- a second set of hinge elements extending from the second end and spaced apart along the width of the module, each of the second set of hinge elements forming a transverse aperture therethrough;
- a plurality of supports upstanding from the upper deck and spaced apart across the width of the module to define a space between consecutive supports, wherein consecutive supports form aligned transverse openings and have transverse thickness dimensions;
- an axle supported by the aligned transverse openings of the consecutive supports; and
- a plurality of rollers, each including a central axial bore to accommodate the axle and each disposed in a respective one of the spaces between consecutive supports,
- wherein each space is slightly greater along the width of the module than the axial length of the roller disposed in the space and much greater than the transverse thickness dimensions of the supports to provide the module with individually supported rollers closely positioned across the width of the module.
2. A belt module as in claim 1, further comprising a first outermost support including a transverse opening with a blind end.
3. A belt module as in claim 1 wherein the transverse openings are circular in cross section and surround the circumference of the axle.
4. A conveyor belt, comprising a plurality of the belt modules of claim 1 arranged end to end with the first set of hinge elements of each belt module interleaved with the second set of hinge elements of an adjacent module and a plurality of hinge pins extending through the aligned transverse apertures of the interleaved hinge elements to form a conveyor belt with parallel rows of closely-spaced rollers.
5. A conveyor belt as in claim 4, wherein the pitch of the belt is related to the dimension of the rollers in the pitch direction so that consecutive parallel rows of rollers are separated by a gap narrower than the dimension of the rollers in the pitch direction.
6. A conveyor belt module, comprising:
- a base having a pitch direction and a transverse width and including an upper deck;
- a plurality of supports upstanding from the upper deck and spaced apart across the width of the base defining a space between consecutive supports; and
- a single roller rotatably suspended in the space between consecutive supports.
7. A conveyor belt module as in claim 6, comprising a transverse axle supported by the supports and bridging the space between consecutive supports, wherein the transverse axle rotatably supports a single roller in each space.
8. A conveyor belt module as in claim 6, wherein the plurality of supports each include aligned circular openings.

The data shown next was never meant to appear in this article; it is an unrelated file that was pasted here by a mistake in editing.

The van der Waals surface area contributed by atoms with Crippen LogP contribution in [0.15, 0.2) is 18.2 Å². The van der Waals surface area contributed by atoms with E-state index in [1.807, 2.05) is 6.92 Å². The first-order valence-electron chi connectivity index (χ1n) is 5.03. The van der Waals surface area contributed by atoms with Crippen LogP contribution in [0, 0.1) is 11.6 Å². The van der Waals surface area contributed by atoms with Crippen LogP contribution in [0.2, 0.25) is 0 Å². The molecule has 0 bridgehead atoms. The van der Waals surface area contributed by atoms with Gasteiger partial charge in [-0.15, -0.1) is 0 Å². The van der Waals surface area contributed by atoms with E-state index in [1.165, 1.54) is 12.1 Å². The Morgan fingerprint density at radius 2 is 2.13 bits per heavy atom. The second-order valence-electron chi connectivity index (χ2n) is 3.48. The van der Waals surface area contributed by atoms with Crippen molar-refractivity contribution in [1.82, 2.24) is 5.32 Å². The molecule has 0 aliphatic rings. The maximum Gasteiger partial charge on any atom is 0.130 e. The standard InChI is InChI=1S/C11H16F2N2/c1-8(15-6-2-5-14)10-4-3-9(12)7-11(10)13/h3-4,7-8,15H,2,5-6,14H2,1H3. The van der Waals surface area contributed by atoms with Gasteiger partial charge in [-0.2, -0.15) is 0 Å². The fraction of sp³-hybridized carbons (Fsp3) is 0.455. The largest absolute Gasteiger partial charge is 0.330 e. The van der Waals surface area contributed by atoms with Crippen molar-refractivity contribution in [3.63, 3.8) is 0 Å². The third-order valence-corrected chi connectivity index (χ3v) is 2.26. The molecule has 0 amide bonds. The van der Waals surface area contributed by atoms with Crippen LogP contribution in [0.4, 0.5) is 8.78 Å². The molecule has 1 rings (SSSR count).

9. A conveyor belt module as in claim 6, wherein the axial length of the roller is slightly less than the space between supports measured along the width of the module.
10. A conveyor belt module as in claim 6, wherein the thickness of a support is much less than the space measured along the width of the module.
11. A conveyor belt module as in claim 6 wherein the module includes only one row of supports for one row of rollers on each module.
12. A modular conveyor belt, comprising:
- a plurality of belt modules each including an upper deck, the belt modules linked together end to end in rows to form a modular conveyor belt;
- a plurality of supports upstanding from the upper decks of the belt modules and spaced apart across their widths defining spaces between consecutive supports; and
- a plurality of rollers each rotatably supported in one of the spaces to form rows of rollers on the conveyor belt.
13. A modular conveyor belt as in claim 12 wherein each module includes a single row of supports.
14. A modular conveyor belt as in claim 12 wherein the rows of rollers are spaced with a gap between consecutive rows that is less than the diameter of the rollers.
15. A modular conveyor belt as in claim 12 wherein each module includes a transverse axle supported by the supports and on which the rollers are rotatably mounted.
16. A modular conveyor belt as in claim 15 wherein the supports of a module form aligned transverse openings surrounding the circumference of the transverse axle.
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Filed: May 3, 2000
Date of Patent: Jun 4, 2002
Assignee: The Laitram Corporation (Harahan, LA)
Inventors: Kyle J. Sedlacek (New Orleans, LA), Andrew A. Corley (Harahan, LA)
Primary Examiner: Joseph E. Valenza
Attorney, Agent or Law Firm: James T. Cronvich
Application Number: 09/564,113
International Classification: B65G/1724;